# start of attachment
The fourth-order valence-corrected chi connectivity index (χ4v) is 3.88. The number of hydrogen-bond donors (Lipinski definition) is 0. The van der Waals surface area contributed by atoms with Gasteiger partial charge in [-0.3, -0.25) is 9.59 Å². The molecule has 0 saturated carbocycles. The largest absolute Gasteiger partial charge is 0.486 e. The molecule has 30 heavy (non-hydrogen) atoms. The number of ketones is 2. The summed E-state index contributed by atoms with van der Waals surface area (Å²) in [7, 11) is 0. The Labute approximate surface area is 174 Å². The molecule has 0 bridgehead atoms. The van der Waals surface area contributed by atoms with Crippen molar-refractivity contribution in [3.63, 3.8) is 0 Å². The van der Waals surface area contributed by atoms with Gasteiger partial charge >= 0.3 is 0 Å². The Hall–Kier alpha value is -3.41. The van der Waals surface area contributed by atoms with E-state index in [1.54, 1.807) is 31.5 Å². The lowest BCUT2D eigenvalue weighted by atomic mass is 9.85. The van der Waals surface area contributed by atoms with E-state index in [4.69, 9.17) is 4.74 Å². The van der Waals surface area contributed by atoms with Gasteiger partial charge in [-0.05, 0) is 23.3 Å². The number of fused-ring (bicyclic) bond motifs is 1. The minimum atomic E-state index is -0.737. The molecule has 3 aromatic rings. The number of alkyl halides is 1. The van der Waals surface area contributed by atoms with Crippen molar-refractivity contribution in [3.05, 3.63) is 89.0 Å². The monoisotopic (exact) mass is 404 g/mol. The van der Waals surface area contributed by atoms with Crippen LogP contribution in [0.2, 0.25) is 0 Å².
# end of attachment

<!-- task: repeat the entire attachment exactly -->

The fourth-order valence-corrected chi connectivity index (χ4v) is 3.88. The number of hydrogen-bond donors (Lipinski definition) is 0. The van der Waals surface area contributed by atoms with Gasteiger partial charge in [-0.3, -0.25) is 9.59 Å². The molecule has 0 saturated carbocycles. The largest absolute Gasteiger partial charge is 0.486 e. The molecule has 30 heavy (non-hydrogen) atoms. The number of ketones is 2. The summed E-state index contributed by atoms with van der Waals surface area (Å²) in [7, 11) is 0. The Labute approximate surface area is 174 Å². The molecule has 0 bridgehead atoms. The van der Waals surface area contributed by atoms with Crippen molar-refractivity contribution in [3.63, 3.8) is 0 Å². The van der Waals surface area contributed by atoms with Gasteiger partial charge >= 0.3 is 0 Å². The Hall–Kier alpha value is -3.41. The van der Waals surface area contributed by atoms with E-state index in [1.54, 1.807) is 31.5 Å². The lowest BCUT2D eigenvalue weighted by atomic mass is 9.85. The van der Waals surface area contributed by atoms with E-state index in [4.69, 9.17) is 4.74 Å². The van der Waals surface area contributed by atoms with Gasteiger partial charge in [-0.05, 0) is 23.3 Å². The number of fused-ring (bicyclic) bond motifs is 1. The minimum atomic E-state index is -0.737. The molecule has 3 aromatic rings. The number of alkyl halides is 1. The van der Waals surface area contributed by atoms with Crippen molar-refractivity contribution in [3.05, 3.63) is 89.0 Å². The monoisotopic (exact) mass is 404 g/mol. The van der Waals surface area contributed by atoms with Crippen LogP contribution in [0.2, 0.25) is 0 Å².